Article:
Six years ago, I was unhappy. Positive psychology, the ‘science’ of happiness, offered hope that traditional psychology did not.

So I started this blog. I would research a topic and write up my findings, hoping to help both myself and others.

But three years ago, I stopped.

Not because no one was reading what I wrote. Fifteen to thirty thousand people visit each month.

I stopped for two reasons.

Unwarranted Enthusiasm

Growing up, I had what is known as Asian tiger parents. Grades were everything – a letter other than an A a disaster.

I recall getting a C+ on an assignment once. The teacher wanted me to get it signed by my parents, so that they knew of my failing. I was so frightened of what would happen that I forged the required signature. My forgery was discovered, but luckily the teacher didn’t report me.

My initial exposure to positive psychology appealed to me because it made this claim, “People are irrational. People do x, y, and z in the pursuit of happiness and satisfaction, but actually they’re being bamboozled. Instead of relying on old, corrupted neural circuitry, let’s rely on science.”

Looking at my parents, that’s what I saw. They worked 12 hour days, five and a half days a week. But they didn’t seem that happy.

I had worked hard, just like they wanted. I didn’t feel happy.

“Money only logarithmically buys happiness?” I’m sold.

Science is a process of truth seeking. Make a prediction, run an experiment, observe the results.

Sounds good, but while the incentives that guide research in the social sciences do gradually expand our frontiers of understanding, they do so horribly inefficiently.

Having read through hundreds of positive psychology papers, I was at first incredibly excited. All of these wonderful ideas with large effect sizes!

But after learning about epistemology, p-hacking, and the replication crisis, I saw large flaws in most papers. Unreported attrition based selection effects, unjustified subgroup analysis, fifty variables collected, fifty opportunities for a positive result, a dearth of replications, and so on.

Some of the blame lies with the human brain. It’s probably the most complicated thing in the universe and is bad about providing feedback about itself. Lots of room to make mistakes.

But the primary method made to overcome this problem – complex statistical analysis – just opened up more avenues for abuse.

Ironically, Marty Seligman once wanted to do something about the problem.

Marty Seligman, past president of the American Psychological Association (APA):1

APA presidents are supposed to have an initiative and… I thought mine could be “evidence-based treatment and prevention.” So I went to my friend, Steve Hyman, the director of [National Institute of Mental Health]. He was thrilled and told me he would chip in $40 million dollars if I could get APA working on evidence-based treatment.

So I told CAPP [which owns the APA] about my plan and about NIMH’s willingness. I felt the room get chillier and chillier. I rattled on. Finally, the chair of CAPP memorably said, “What if the evidence doesn’t come out in our favor?”

…I limped my way to [my friend’s] office for some fatherly advice.

“Marty,” he opined, “you are trying to be a transactional president. But you cannot out-transact these people…”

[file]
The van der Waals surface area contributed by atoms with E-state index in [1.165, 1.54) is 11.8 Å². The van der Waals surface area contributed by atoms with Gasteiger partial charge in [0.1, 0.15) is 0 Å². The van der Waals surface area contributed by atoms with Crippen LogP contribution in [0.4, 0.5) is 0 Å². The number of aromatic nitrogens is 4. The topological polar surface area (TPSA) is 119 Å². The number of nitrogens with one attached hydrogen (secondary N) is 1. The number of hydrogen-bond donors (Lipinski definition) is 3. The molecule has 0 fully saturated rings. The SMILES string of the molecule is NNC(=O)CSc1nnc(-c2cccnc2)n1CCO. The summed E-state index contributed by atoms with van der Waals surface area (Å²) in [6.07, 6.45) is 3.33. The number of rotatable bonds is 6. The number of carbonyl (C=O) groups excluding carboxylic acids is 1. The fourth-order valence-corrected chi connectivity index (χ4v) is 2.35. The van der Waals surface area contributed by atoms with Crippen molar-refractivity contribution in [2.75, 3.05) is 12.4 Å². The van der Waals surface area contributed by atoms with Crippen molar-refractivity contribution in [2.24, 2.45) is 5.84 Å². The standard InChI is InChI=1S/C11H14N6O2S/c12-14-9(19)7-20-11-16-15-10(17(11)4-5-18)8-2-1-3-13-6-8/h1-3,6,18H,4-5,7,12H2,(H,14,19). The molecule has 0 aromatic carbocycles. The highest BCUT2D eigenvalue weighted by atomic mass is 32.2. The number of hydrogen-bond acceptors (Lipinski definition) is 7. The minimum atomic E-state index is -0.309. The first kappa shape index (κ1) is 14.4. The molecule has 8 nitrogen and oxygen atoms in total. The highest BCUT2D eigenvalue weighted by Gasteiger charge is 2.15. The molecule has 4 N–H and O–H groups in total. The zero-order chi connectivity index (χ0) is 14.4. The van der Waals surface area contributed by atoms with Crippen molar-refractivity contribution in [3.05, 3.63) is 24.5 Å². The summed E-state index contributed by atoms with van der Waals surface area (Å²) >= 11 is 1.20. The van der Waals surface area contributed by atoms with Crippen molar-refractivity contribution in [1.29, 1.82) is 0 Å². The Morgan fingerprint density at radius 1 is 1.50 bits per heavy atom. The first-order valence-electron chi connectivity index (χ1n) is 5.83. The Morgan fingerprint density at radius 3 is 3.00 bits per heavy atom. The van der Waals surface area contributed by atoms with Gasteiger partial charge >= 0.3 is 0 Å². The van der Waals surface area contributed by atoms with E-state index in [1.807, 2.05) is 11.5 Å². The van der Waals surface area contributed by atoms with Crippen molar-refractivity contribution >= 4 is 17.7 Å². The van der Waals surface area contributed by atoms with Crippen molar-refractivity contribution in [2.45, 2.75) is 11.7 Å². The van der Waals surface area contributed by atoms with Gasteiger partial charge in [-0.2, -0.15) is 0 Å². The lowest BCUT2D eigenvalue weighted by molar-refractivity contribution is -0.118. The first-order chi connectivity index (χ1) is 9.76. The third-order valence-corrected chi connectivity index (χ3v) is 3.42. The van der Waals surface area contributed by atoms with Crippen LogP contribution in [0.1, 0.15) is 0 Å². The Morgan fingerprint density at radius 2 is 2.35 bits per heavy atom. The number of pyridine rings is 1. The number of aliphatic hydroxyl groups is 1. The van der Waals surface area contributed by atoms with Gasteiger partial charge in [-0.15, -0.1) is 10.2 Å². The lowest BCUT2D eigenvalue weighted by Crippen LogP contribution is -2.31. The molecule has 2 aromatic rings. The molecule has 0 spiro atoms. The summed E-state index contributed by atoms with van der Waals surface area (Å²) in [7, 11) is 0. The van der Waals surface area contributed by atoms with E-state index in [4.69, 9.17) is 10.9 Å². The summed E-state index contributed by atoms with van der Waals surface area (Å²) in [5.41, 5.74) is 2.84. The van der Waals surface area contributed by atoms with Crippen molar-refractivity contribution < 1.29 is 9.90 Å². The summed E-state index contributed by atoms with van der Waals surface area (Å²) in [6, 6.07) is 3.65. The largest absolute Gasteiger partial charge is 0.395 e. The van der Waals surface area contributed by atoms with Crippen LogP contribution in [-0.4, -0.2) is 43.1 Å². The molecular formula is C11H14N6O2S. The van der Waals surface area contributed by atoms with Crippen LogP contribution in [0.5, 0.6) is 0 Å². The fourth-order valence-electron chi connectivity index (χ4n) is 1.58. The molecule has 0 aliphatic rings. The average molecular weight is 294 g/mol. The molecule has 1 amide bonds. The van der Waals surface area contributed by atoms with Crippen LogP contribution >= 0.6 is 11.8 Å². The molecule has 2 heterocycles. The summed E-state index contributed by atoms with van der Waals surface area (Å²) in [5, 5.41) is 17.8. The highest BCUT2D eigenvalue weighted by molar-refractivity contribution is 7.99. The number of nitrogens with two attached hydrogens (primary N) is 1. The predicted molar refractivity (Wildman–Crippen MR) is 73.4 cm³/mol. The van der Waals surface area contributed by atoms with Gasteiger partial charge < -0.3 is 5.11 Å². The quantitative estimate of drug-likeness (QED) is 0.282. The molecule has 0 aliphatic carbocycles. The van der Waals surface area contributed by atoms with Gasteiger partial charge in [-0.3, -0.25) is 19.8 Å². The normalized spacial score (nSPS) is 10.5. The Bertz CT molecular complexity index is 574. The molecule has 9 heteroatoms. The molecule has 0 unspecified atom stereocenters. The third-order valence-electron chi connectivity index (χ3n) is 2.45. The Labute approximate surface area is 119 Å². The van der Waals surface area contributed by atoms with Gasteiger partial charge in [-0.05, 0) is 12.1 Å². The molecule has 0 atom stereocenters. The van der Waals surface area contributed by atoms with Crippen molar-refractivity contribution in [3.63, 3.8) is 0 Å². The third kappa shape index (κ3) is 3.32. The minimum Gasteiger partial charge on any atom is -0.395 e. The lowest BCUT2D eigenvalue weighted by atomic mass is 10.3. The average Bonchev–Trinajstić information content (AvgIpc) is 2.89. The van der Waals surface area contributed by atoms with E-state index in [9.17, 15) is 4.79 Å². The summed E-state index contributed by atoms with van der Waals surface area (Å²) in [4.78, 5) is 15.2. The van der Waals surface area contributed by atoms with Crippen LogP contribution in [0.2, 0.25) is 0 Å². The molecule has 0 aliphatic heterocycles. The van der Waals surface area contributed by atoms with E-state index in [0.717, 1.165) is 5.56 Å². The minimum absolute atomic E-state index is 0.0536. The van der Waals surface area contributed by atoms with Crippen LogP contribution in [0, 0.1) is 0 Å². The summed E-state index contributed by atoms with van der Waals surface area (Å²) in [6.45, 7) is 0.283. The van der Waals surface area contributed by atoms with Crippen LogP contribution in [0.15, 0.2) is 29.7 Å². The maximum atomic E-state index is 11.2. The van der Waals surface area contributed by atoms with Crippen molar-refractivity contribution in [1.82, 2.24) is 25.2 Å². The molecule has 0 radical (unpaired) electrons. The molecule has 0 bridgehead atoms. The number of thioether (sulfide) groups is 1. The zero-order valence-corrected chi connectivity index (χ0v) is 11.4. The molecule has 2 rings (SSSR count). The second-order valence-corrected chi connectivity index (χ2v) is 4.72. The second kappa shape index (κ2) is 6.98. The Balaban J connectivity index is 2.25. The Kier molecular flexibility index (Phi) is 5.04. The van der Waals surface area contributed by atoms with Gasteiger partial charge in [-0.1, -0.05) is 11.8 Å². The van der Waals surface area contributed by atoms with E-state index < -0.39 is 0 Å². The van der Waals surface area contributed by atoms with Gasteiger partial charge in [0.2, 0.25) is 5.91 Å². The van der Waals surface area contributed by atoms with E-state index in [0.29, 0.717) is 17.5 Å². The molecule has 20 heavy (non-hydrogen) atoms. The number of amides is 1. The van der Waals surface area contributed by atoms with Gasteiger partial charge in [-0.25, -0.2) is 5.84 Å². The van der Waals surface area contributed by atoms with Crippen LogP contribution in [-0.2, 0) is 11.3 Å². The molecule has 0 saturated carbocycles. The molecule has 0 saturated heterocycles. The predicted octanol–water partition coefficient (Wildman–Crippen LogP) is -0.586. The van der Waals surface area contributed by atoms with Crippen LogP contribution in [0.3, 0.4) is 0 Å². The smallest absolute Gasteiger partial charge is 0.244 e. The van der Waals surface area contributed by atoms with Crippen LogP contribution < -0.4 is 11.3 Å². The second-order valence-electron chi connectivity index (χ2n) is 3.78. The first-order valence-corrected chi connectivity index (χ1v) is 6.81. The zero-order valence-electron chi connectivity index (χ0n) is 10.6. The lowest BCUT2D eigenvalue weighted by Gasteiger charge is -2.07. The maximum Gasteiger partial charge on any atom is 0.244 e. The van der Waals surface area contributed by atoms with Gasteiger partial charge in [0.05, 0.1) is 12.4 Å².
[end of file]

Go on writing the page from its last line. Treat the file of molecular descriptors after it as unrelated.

And so I proposed that Psychology turn its… attention away from pathology and victimology and more toward what makes life worth living: positive emotion, positive character, and positive institutions. I never looked back and this became my mission for the next fifteen years. The endeavor… caught on.

Positive psychology has produced some useful ideas, but I think the world would be a far better place if Seligman had instead focused on increasing the speed at which the field progresses.

There are efforts being made to make things better – open access, pre-registration, and increased replication funding being the most promising. But it’ll be a while before these initiatives make a large difference.

Methodological Uncertainty

How can you tell if doing something increases happiness? Ideally, you run a double blind placebo controlled study. You measure the happiness of all study participants, do the thing to some of them and a control to the others, then measure their happiness again.

If the happiness of the active group goes up more than the control, you’ve got a winner – something with promise, which should be investigated further.

But we care about more than just feeling good.

We strive for more, again and again. Not only because we’re chasing happiness, but because we care. If given the option, I would not sacrifice my goals for becoming a bliss bunny.

We can ask about life satisfaction instead, but that has its own problems.

Ideally, a person has perfect introspective awareness and rationality. Their answer to “On a scale of 1 to 5, how satisfied are you with your life?” is a perfect summation of the degree to which their values are being fulfilled.

Positive psychology is, at its essence, trying to increase the value of that number. So what if some people have poor introspection or are making incorrect calculations, messing up the results a bit? It’s better than nothing. Besides, self-reported life satisfaction correlates with some measures which are objective, like life expectancy.

That’s what I use to say to detractors. I’m no longer sure. My thoughts on the matter are a work in progress – perhaps I’ll write more about it in the future.